The wall of the building is the base from which the ventilated facade is built. The wall must be flat and without interruptions, and to remedy possible problems of this kind, it can be remedied by applying a layer of plaster of about 1-2 cm. The following layer is composed of the insulation, which is applied externally to the wall itself to avoid the creation of thermal bridges; the insulating panels usually have a variable thickness, from 3 to 8 cm, and have the task of preventing and slowing down the passage of heat from one room to another. Then we move to the layer of the interspace, about 4 cm thick, which must not have interruptions, to allow a correct air circulation. In fact, it is thanks to this layer that the chimney effect is triggered; ventilation openings must also be designed both in the base area and in the top of the ventilated wall, protected by grids, to prevent the entry of foreign bodies that could limit the flow of air; these small openings in winter are closed to further protect the building from the cold. Then we move on to the load-bearing structure, made up of uprights, crosspieces, brackets and anchors, preferably in aluminum, since the weight of this is reduced and because it better resists corrosion compared to steel. The methods of anchoring vertical walls are divided into visible and invisible structures; in the former the slabs are hooked to the supporting structure and are visible externally, since the anchors are positioned on the vertical uprights; alternatively there are invisible structures, made thanks to mechanical anchors connected to the rear of the panels. Finally, let's move on to the external cladding, which usually consists of fairly large size slabs, in terracotta or porcelain stoneware. The materials that are used in a ventilated facade must have a high mechanical resistance, a high resistance to thermal shocks and a reduced water absorption.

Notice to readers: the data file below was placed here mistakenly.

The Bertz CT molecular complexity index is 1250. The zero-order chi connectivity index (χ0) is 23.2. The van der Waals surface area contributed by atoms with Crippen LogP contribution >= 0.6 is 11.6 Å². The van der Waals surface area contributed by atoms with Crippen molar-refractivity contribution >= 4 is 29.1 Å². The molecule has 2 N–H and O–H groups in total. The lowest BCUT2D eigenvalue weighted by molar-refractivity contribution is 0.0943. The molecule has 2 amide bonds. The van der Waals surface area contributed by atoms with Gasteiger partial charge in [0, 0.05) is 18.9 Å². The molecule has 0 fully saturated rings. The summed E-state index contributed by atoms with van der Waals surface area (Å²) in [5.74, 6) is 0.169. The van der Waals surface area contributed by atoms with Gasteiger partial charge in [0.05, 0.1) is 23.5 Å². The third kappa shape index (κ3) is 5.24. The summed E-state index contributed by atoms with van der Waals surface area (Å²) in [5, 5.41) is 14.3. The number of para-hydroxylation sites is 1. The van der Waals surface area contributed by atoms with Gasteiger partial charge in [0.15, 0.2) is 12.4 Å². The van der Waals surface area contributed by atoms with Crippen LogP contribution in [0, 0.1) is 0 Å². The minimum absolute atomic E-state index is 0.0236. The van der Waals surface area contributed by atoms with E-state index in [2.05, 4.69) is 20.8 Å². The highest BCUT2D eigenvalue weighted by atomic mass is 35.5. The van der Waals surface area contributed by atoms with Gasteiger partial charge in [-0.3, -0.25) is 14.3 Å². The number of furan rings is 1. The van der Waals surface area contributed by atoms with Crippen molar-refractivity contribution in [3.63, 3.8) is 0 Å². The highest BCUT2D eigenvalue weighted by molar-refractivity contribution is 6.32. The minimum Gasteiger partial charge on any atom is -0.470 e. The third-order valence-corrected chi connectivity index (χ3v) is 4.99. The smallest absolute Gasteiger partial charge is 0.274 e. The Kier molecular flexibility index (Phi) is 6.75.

3.2) How the ventilated wall works
To install a ventilated wall it is advisable to study the outline of where the building itself is located. In addition, the function varies depending on the time of year in which you are. During the summer season the ventilated wall maintains a mild temperature inside the room; the steam in the environment comes out through the convective motion in the interspace. In addition, in summer the ventilated wall acts as a shield for the sun's rays, since the heat that accumulates on the surface does not penetrate inside the building, but is dissipated thanks to the chimney effect. In the winter season the external insulation system protects against bad weather conditions, and at the same time the steam escapes thanks to the convective motion of the inner tube. The ventilated facade protects from solar radiation and simultaneously maintains constant air circulation at room temperature.

The ventilated facade needs an external insulation, so that a completely uniform insulation is created, which will lead to the reduction of thermal bridges.
So the ventilated facade contributes to improving the insulation, and this allows a better use of the thermal capacity of a wall. Two positive effects derive from this: -the elimination of thermal bridges, i.e. those defects that cause condensation and mold inside the rooms, due to cracks in parts of the facade; - the heat shield: in the hottest periods, thanks to the combined action of the external wall that protects from sunlight and the constant circulation of air at room temperature, the ventilated facade creates a sort of "shield", thus protecting the building from the heat.
With the ventilated facade there is also an improvement in the acoustic performance of the building; in fact, thanks to this technology there is usually a halving of the sound level in indoor environments; the insulation effect is continuous and without interruptions and thus the acoustic bridges are easily eliminated.